If you or someone you love is struggling with substance abuse or addiction, help is just a phone call away. We have Addiction Specialists available 24/7 to answer your questions, share resources, and get you pointed in the right direction. Please call toll-free 1-800-951-6135 today.
Vaping has become quite the popular trend and many believe it is a safe and healthy alternative to smoking traditional cigarettes. As more and more comes to light about e-cigs and how they work, however, there are some important things to consider.
Well, there’s more possible bad news for vapers.
Many people point to all the harmful chemical additives in cigarettes (nearly 600 additives, 69 of which are known to cause cancer) and claim that e-cigs and vapes don’t have them, making them safer. However, when it comes to electronic cigarettes, a battery-powered device heats a liquid solution (e-liquid) of nicotine and various flavors, creating an aerosol. This is inhaled to simulate the physical sensation of smoking hence the term “vaping.”
We’ve written about potential dangers associated with vaping, specifically regarding the glycerin and propylene glycol that are used as solvents in the e-liquid and how they are converted to carbonyls, such as formaldehyde and acetaldehyde.
Formaldehyde is a colorless, strong-smelling gas used in embalming fluid, building materials and some medicines and cosmetics. It can also be produced as a byproduct of cooking and smoking. Formaldehyde is a known cancer-causing agent in humans (and rats) and is found in cigarette smoke. But, it’s also found in the vaporized liquid of the ever-more popular electronic cigarette.
According to an analysis published Wednesday in the New England Journal of Medicine, the exposure to formaldehyde from e-cigarettes, when based on similar chronic use as regular tobacco cigarettes, could be five to 15 times higher than from smoking cigarettes. Yikes!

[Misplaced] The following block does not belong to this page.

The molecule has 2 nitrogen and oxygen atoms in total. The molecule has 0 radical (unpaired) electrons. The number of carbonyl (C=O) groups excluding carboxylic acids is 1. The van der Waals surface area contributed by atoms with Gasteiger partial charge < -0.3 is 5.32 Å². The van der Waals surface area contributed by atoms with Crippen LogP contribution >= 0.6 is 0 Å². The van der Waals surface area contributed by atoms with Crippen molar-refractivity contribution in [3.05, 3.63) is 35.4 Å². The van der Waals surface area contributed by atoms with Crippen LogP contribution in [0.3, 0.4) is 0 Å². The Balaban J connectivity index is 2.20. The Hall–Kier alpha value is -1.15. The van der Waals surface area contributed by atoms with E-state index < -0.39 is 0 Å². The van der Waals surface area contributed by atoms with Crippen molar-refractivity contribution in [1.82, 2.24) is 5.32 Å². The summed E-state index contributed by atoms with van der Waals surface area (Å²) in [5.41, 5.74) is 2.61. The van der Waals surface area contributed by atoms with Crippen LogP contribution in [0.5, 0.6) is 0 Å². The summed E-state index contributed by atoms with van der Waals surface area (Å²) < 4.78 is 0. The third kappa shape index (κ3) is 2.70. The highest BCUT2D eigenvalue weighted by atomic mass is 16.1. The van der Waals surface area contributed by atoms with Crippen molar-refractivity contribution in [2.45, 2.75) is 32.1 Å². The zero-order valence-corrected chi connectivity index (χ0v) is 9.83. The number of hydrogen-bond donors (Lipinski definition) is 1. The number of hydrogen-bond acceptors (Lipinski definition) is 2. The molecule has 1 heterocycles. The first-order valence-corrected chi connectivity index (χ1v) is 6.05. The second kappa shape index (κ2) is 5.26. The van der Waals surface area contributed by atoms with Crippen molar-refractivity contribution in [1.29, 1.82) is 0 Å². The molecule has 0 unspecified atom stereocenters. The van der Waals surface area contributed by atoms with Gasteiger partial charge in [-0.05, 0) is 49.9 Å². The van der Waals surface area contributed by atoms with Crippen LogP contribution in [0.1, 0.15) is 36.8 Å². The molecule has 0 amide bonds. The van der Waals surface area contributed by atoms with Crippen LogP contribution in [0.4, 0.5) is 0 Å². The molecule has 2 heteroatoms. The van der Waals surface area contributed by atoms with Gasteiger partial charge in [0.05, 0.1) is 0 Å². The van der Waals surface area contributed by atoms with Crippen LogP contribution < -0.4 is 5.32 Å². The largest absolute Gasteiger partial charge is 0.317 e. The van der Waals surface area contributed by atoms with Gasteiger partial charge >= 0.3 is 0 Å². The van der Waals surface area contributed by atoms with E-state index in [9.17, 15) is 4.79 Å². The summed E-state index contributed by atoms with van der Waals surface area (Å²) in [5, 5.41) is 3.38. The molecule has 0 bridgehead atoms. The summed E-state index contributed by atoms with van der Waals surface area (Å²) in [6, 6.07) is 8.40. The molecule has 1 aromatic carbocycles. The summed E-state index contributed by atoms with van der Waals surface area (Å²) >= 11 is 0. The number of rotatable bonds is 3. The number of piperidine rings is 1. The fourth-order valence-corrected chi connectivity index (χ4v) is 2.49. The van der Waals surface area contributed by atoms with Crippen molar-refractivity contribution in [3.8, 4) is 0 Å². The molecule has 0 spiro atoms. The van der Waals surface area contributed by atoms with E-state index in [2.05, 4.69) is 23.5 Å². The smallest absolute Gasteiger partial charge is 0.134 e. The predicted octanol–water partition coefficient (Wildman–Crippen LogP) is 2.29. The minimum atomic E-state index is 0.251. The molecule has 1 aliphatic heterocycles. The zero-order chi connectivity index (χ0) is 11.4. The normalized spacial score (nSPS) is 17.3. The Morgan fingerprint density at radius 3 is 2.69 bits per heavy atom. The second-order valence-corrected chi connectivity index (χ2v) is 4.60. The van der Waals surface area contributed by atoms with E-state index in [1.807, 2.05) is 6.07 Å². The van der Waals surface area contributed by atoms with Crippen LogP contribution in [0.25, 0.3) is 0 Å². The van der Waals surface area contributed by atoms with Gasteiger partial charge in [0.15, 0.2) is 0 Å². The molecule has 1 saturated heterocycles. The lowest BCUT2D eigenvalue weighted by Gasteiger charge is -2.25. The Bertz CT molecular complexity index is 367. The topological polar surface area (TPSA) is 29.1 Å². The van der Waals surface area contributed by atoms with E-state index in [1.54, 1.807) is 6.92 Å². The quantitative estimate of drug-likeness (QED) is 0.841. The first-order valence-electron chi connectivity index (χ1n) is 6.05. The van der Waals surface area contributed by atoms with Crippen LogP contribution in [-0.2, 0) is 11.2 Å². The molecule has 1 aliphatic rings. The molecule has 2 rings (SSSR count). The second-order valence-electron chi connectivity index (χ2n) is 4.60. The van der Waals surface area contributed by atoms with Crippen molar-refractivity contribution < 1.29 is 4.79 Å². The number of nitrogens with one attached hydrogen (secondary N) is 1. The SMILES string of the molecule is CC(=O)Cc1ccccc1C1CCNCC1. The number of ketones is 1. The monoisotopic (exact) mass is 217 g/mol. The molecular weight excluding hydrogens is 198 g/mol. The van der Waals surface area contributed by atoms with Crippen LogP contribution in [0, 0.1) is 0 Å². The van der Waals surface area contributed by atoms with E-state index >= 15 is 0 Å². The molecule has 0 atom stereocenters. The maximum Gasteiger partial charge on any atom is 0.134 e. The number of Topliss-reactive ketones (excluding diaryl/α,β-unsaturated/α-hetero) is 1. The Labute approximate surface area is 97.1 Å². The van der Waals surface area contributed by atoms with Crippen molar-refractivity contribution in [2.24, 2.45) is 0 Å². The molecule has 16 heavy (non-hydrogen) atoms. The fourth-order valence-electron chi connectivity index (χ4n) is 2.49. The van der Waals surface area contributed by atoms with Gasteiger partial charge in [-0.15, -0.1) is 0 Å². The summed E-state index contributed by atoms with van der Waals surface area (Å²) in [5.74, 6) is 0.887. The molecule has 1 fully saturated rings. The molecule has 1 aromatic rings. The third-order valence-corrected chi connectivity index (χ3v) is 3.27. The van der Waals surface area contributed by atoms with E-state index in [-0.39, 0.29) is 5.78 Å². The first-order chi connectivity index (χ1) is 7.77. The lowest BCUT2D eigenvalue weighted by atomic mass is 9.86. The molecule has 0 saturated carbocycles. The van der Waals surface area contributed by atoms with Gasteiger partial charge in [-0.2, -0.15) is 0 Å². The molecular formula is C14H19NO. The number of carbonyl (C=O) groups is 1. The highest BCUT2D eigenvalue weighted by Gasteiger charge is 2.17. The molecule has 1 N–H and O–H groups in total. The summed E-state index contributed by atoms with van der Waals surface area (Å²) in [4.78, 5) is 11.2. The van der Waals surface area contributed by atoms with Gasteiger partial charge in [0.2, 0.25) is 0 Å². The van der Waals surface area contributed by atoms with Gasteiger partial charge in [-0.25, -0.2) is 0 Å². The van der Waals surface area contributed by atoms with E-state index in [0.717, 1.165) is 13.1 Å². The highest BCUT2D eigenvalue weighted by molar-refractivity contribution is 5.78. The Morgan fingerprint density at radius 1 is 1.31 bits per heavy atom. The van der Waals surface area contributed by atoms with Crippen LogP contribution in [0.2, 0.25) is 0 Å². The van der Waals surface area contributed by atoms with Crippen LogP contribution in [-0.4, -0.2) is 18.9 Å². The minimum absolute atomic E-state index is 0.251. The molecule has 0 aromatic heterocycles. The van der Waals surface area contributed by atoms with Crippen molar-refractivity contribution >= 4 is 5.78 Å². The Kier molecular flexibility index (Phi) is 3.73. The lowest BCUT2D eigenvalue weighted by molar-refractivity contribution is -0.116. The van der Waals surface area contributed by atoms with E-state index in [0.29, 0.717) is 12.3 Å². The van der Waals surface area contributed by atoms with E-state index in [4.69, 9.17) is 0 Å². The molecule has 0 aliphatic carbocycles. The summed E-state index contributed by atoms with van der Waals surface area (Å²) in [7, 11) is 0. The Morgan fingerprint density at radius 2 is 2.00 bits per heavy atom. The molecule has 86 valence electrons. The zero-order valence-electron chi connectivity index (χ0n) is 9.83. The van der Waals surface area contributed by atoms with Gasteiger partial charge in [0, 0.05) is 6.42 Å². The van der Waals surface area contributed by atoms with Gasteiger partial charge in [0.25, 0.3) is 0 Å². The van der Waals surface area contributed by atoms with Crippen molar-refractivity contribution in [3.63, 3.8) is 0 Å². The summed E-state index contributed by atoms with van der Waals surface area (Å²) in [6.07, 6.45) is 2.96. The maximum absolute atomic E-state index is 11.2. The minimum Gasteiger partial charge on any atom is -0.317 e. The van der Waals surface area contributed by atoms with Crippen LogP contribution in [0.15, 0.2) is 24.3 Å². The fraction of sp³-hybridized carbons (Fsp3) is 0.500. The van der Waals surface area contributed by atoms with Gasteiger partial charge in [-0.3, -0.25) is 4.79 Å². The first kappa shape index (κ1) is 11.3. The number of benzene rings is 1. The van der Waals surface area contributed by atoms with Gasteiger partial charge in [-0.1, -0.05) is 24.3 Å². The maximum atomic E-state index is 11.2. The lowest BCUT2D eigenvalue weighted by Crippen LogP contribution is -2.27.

The problem with arriving at any definitive answer as to just how detrimental vapes are to the health of the user, is that any such evidence won’t show up until years from now.
“It’s way too early now from an epidemiological point of view to say how bad they are,” said co-author James F. Pankow, professor of chemistry and engineering at Portland State University in Oregon. “But the bottom line is, there are toxins and some are more than in regular cigarettes. And if you are vaping, you probably shouldn’t be using it at a high-voltage setting.”
Pankow adds, “A lot of people make the assumption that e-cigarettes are safe and they are perfectly fine after using for a year. The hazards of e-cigarettes, if there are any, will be seen 10 to 15 years from now when they start to appear in chronic users.”
Pankow and his colleagues analyzed the aerosol e-liquid in what’s known as “tank system” e-cigarettes in order to look for formaldehyde-releasing agents in “hidden” form at various voltages.
The findings should concern those who regularly use these vapes. Researchers found that vaping 3 milligrams of e-cigarette liquid at a high voltage can generate 14 milligrams of “hidden” formaldehyde. Furthermore, the researchers estimated a traditional cigarette smoker gets 0.15 milligrams of formaldehyde per cigarette, or 3 milligrams in a 20-pack.
And this “may be conservative,” says Pankow.
“We are not saying e-cigarettes are more hazardous than cigarettes,” he said. “We are only looking at one chemical. … The jury is really out on how safe these drugs are.”
“The difference in e-cigarettes is the material that is heated and turns into hot gas as it cools is not tobacco, but two main chemicals,” he said. “When it gets really hot, unwanted reactions occur.”
Therefore, formaldehyde-containing chemical compounds can be released during the “vaping” process as the liquid is heated. Pankow said some e-cigarettes can burn hotter than 1,000 degrees Fahrenheit.
What’s troubling is there already exists some evidence that shows just how bad formaldehyde is: when gaseous formaldehyde, found in funeral homes and other occupational settings, is inhaled, it breaks down in the mouth, nose, throat, and airways. Exposure has been linked to throat and nasal cancers and leukemias. This is supported by findings used by the American Cancer Society, which says that exposure to formaldehyde has been shown to cause cancer in laboratory animals and has also been linked to some cancers in humans.
If you or someone you love is struggling with substance abuse or addiction, help is available. Call us toll-free at 1-800-951-6135 to speak directly with an Addiction Specialist, who understands your situation. We are available day and night to answer your questions and to help you figure out what steps to take next. Recovery is possible.